Outside Edge of Rear Tire Wearing Out

I'm having a small issue that I can't seem to figure out. Let me give you some background.

A few years ago, I had my original car tires replaced. All four of them. There was about 30,000 miles on the car and a few of the tires were looking old. I thought this was strange that the tires would wear out so quickly, but I did spend about six months in Florida driving around and I hear that the hot Florida roads wear tires out faster than normal cooler roads. Anyway, at 30,000 miles (maybe it was 38,000 miles), I had a brand new set of Prometer tires installed on the car. These new tires only cost around $55 a piece, but they weren't rated terribly. They're still not. People seem to like them, although some say that they wear out quickly.

My specific issue is that they seem to wear unevenly. I first noticed this last year. One of the tires was almost completely worn on the outer edge, like, to the point of the belts showing. I rotated the tires and figured that I had driven the car when that one tire was under-inflated. I've recently replaced that tire and since I first noticed the wearing, I've been very careful about the air pressure of all the tires. The thing is, I'm now noticing another tire beginning to wear on the outer edge. This one is in a different position on the car and it's definitely had the correct air pressure since it had good tread. I'm thinking that the car may be out of alignment, but the tricky part is that this particular tire is on the rear driver's side. How the heck does a tire wear out on the rear of the car? On the outer edge? Take a look.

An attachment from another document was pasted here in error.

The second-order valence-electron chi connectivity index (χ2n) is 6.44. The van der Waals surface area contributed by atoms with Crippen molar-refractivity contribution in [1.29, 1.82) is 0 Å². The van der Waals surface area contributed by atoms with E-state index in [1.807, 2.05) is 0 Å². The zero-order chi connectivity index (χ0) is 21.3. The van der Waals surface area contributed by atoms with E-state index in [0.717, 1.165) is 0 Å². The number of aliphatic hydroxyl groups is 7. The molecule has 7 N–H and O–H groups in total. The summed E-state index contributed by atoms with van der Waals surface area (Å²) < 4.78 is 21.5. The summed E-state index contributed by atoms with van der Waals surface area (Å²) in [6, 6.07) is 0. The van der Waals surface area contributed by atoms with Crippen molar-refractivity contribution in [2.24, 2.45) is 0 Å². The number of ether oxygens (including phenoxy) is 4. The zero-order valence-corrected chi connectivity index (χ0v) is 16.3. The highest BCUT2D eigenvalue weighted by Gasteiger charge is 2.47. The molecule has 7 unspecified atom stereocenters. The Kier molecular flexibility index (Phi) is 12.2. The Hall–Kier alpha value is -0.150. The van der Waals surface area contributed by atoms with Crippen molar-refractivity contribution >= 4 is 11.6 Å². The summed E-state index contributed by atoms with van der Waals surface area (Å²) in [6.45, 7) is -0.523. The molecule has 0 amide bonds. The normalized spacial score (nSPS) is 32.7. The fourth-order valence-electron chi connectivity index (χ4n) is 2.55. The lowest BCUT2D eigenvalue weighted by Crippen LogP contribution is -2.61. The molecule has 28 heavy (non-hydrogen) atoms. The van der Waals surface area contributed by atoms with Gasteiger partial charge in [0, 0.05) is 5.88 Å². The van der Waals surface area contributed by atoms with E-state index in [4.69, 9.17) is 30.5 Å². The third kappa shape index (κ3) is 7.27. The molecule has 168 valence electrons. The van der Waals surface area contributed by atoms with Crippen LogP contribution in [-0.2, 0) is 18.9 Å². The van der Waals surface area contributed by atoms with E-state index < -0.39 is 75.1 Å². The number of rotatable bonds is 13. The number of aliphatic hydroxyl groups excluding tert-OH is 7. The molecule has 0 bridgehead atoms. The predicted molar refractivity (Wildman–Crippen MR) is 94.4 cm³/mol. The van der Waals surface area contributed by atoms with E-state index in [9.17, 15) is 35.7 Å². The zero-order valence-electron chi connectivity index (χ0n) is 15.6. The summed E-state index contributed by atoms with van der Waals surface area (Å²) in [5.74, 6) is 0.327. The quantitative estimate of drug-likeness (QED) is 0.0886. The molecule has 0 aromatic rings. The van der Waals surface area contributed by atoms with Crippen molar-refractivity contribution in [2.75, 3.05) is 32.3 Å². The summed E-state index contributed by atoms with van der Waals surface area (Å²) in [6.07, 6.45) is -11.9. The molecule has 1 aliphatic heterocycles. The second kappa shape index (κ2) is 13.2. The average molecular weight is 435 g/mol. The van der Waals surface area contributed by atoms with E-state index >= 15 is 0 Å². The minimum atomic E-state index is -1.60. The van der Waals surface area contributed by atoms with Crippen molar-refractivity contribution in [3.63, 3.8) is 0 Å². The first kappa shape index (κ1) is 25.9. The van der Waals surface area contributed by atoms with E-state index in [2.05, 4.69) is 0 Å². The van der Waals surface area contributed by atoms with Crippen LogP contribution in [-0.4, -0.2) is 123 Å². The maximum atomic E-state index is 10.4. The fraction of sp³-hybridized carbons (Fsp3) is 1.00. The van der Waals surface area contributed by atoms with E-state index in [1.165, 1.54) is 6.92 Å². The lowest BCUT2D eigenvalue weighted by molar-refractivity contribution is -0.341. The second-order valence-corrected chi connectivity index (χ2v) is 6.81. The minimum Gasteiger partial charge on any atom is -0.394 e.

I'm not sure what to do. The car only has about 50,000 miles on it and these tires couldn't wear out in just 15,000 miles, right? Has anyone ever heard of this? Can car tires really wear out so quickly? Any help would be appreciated. Thanks.

PS - I'm reading about outer edge tire wear and people seem to talk about alignment. This doesn't seem to fit in my situation since the car is so young and since this is happening to a rear tire.

https://www.knowyourparts.com/technical-resources/info/understanding-tire-wear/
 

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